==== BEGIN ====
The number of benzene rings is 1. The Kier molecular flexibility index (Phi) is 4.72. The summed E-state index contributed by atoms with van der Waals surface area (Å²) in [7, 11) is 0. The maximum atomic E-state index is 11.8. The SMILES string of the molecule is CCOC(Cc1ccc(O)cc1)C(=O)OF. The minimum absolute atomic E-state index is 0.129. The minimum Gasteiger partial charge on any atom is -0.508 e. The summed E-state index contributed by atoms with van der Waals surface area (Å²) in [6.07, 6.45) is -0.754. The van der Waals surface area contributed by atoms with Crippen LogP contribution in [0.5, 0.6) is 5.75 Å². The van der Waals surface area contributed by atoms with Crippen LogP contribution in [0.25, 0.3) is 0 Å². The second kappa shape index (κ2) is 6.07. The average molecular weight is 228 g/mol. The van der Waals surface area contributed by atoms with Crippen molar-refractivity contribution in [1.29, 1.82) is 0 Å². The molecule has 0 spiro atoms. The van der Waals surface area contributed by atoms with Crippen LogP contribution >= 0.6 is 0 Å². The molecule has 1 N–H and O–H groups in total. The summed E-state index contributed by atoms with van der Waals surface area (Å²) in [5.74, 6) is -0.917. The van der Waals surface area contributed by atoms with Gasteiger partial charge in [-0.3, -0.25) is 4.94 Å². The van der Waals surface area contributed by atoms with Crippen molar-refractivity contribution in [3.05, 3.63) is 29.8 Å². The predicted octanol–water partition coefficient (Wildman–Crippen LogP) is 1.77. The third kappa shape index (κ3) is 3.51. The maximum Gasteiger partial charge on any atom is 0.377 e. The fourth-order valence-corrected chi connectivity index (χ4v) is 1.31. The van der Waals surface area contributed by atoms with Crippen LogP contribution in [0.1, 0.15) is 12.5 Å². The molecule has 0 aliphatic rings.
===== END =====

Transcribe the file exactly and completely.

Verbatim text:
The number of benzene rings is 1. The Kier molecular flexibility index (Phi) is 4.72. The summed E-state index contributed by atoms with van der Waals surface area (Å²) in [7, 11) is 0. The maximum atomic E-state index is 11.8. The SMILES string of the molecule is CCOC(Cc1ccc(O)cc1)C(=O)OF. The minimum absolute atomic E-state index is 0.129. The minimum Gasteiger partial charge on any atom is -0.508 e. The summed E-state index contributed by atoms with van der Waals surface area (Å²) in [6.07, 6.45) is -0.754. The van der Waals surface area contributed by atoms with Crippen LogP contribution in [0.5, 0.6) is 5.75 Å². The van der Waals surface area contributed by atoms with Crippen LogP contribution in [0.25, 0.3) is 0 Å². The second kappa shape index (κ2) is 6.07. The average molecular weight is 228 g/mol. The van der Waals surface area contributed by atoms with Crippen molar-refractivity contribution in [1.29, 1.82) is 0 Å². The molecule has 0 spiro atoms. The van der Waals surface area contributed by atoms with Crippen LogP contribution >= 0.6 is 0 Å². The molecule has 1 N–H and O–H groups in total. The summed E-state index contributed by atoms with van der Waals surface area (Å²) in [5.74, 6) is -0.917. The van der Waals surface area contributed by atoms with Gasteiger partial charge in [-0.3, -0.25) is 4.94 Å². The van der Waals surface area contributed by atoms with Crippen molar-refractivity contribution in [3.05, 3.63) is 29.8 Å². The predicted octanol–water partition coefficient (Wildman–Crippen LogP) is 1.77. The third kappa shape index (κ3) is 3.51. The maximum Gasteiger partial charge on any atom is 0.377 e. The fourth-order valence-corrected chi connectivity index (χ4v) is 1.31. The van der Waals surface area contributed by atoms with Crippen LogP contribution in [0.1, 0.15) is 12.5 Å². The molecule has 0 aliphatic rings.